Jordan Vogt-Roberts reveals why he fought so hard to bring the Metal Gear Solid video game series to the big screen and his unorthodox ways of testing potential writers for the project. 32-year old director Jordan Vogt-Roberts (Kong: Skull Island, Kings of Summer) does not shy away from professing his love of video games and their major influence on his work. After the success of Kings of Summer, Vogt-Roberts decided that he wanted to try his hand at a "big movie" and happened to see a book for Metal Gear Solid on a Sony executive's desk. Vogt-Roberts was ecstatic, but Sony didn't think that the director would be a good match for the project.
While talking to Glixel, Vogt-Roberts told the story of his "chase" to get the movie and why he's the best possible director for the project. Read what he had to say below.
"I said, 'You know what? This thing is so important to me I at least need to feel like I tried, that I did everything I could to try and make my version of the movie. I was even at a place where I was like, "I don't care if they steal all of my ideas." If I can at least have impacted this process in a positive way, I'm going to go for it."
Vogt-Roberts even went so far as to write a book and give it to executives. The book detailed what the Metal Gear Solid series meant to him personally, the current state of videogame movies, and how the movie would need to feel to get over the videogame movie slump.
The Metal Gear Solid movie has been in development for years, but it wasn't until recently that the wheels started moving with the addition of Vogt-Roberts working with series creator and personal hero of Vogt-Roberts, Hideo Kojima aiming for a gritty PG-13 or rated R release. The property is so important to Vogt-Roberts that he constructed an interesting course for prospective writers. He says this.
"As I brought in writers, I basically took them on this weird journey where I brought them over to my house and I designed this weird course where I would load up the original Metal Gear and I would have the writer play that for a while, and just teach them this idea of stealth gameplay."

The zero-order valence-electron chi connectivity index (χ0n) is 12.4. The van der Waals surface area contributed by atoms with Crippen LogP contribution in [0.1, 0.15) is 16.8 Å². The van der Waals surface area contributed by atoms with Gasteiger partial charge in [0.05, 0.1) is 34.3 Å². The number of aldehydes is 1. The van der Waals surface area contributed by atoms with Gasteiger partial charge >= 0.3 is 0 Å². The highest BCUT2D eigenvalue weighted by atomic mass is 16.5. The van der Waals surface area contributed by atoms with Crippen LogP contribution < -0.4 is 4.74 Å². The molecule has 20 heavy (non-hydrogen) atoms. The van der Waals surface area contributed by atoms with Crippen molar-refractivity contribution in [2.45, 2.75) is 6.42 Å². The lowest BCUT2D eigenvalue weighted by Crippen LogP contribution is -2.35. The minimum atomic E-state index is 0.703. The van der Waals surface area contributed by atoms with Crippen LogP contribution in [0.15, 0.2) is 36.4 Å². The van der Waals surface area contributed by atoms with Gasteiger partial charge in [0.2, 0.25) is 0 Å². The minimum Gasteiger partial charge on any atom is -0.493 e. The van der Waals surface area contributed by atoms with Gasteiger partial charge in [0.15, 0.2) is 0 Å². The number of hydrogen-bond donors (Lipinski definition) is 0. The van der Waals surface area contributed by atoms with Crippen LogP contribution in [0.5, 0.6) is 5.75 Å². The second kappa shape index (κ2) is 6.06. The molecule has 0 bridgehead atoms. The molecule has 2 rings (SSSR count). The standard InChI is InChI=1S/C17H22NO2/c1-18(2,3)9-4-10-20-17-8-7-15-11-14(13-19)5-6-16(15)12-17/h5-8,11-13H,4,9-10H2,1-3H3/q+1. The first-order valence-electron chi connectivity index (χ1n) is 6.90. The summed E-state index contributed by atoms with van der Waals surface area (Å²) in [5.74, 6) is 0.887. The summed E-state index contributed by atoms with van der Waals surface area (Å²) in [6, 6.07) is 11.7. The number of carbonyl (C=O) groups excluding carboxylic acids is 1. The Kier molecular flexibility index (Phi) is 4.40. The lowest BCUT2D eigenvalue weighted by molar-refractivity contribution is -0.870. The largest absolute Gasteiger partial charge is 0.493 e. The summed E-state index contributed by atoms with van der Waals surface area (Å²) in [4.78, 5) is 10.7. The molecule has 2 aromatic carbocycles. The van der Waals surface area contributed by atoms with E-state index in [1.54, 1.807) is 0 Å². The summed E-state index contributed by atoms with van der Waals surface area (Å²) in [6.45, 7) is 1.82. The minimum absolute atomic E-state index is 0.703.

The original Metal Gear videogame came out on the Nintendo Entertainment Center in 1987 and the Metal Gear Solid series started in 1998 on the Sony PlayStation. The passionate director didn't stop there. He goes on to say this.
"They'd play that (original NES) for an hour or so, and then I would jump forward and then I'd load up Metal Gear Solid 5 and say, 'This is where it jumps to. You just saw the beginnings of this, and over the course of 30-odd years, this is where it took us,' so you see both ends of the spectrum."
Vogt-Roberts began his love of video games as I child on his dad's old Atari and then later a Nintendo Gameboy since his mother would not allow him to have an NES or SNES console. He sees his generation as the first generation to really embrace the world of videogames. It is evident that those game experiences Vogt-Roberts had growing up have had a great influence on all of his cinematic work. Vogt-Roberts is also a bit of a purist, mentioning that he likes to play the old games on the original systems rather than use the virtual console or ROMs.
There is no release date set for the Metal Gear Solid movie, but one thing is for sure: Vogt-Roberts will be putting out the movie, no matter what the cost. His passion for the game series and adoration for series creator Kojima are too great to let this project fall by the wayside. Will Metal Gear Solid be the first truly great video game movie?